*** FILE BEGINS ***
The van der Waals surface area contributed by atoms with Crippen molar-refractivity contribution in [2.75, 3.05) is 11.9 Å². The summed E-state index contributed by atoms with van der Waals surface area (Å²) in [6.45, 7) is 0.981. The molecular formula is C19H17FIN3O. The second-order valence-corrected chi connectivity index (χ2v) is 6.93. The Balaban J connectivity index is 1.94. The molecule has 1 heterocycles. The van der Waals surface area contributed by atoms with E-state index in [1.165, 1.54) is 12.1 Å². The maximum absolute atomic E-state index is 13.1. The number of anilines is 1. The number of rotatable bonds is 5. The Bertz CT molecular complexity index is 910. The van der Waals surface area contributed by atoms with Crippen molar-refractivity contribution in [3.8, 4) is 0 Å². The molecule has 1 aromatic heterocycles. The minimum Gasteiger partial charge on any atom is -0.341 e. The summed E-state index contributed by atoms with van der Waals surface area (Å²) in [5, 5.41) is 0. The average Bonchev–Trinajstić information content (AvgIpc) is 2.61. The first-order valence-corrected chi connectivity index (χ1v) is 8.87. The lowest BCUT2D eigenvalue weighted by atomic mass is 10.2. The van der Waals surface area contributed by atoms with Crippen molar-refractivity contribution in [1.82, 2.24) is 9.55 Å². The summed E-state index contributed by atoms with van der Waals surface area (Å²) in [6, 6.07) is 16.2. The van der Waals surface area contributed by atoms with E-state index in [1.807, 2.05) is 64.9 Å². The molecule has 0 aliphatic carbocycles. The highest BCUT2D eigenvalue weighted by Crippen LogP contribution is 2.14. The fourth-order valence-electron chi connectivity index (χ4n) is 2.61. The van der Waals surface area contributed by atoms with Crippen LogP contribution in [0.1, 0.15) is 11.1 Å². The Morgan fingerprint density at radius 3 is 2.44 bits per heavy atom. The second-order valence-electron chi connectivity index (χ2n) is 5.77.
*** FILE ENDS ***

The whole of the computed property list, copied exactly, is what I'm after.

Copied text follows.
The van der Waals surface area contributed by atoms with Crippen molar-refractivity contribution in [2.75, 3.05) is 11.9 Å². The summed E-state index contributed by atoms with van der Waals surface area (Å²) in [6.45, 7) is 0.981. The molecular formula is C19H17FIN3O. The second-order valence-corrected chi connectivity index (χ2v) is 6.93. The Balaban J connectivity index is 1.94. The molecule has 1 heterocycles. The van der Waals surface area contributed by atoms with E-state index in [1.165, 1.54) is 12.1 Å². The maximum absolute atomic E-state index is 13.1. The number of anilines is 1. The number of rotatable bonds is 5. The Bertz CT molecular complexity index is 910. The van der Waals surface area contributed by atoms with Crippen molar-refractivity contribution in [3.8, 4) is 0 Å². The molecule has 1 aromatic heterocycles. The minimum Gasteiger partial charge on any atom is -0.341 e. The summed E-state index contributed by atoms with van der Waals surface area (Å²) in [5, 5.41) is 0. The average Bonchev–Trinajstić information content (AvgIpc) is 2.61. The first-order valence-corrected chi connectivity index (χ1v) is 8.87. The lowest BCUT2D eigenvalue weighted by atomic mass is 10.2. The van der Waals surface area contributed by atoms with Crippen molar-refractivity contribution in [1.82, 2.24) is 9.55 Å². The summed E-state index contributed by atoms with van der Waals surface area (Å²) in [6, 6.07) is 16.2. The van der Waals surface area contributed by atoms with E-state index in [1.807, 2.05) is 64.9 Å². The molecule has 0 aliphatic carbocycles. The highest BCUT2D eigenvalue weighted by Crippen LogP contribution is 2.14. The fourth-order valence-electron chi connectivity index (χ4n) is 2.61. The van der Waals surface area contributed by atoms with Crippen LogP contribution in [0.1, 0.15) is 11.1 Å². The Morgan fingerprint density at radius 3 is 2.44 bits per heavy atom. The second-order valence-electron chi connectivity index (χ2n) is 5.77.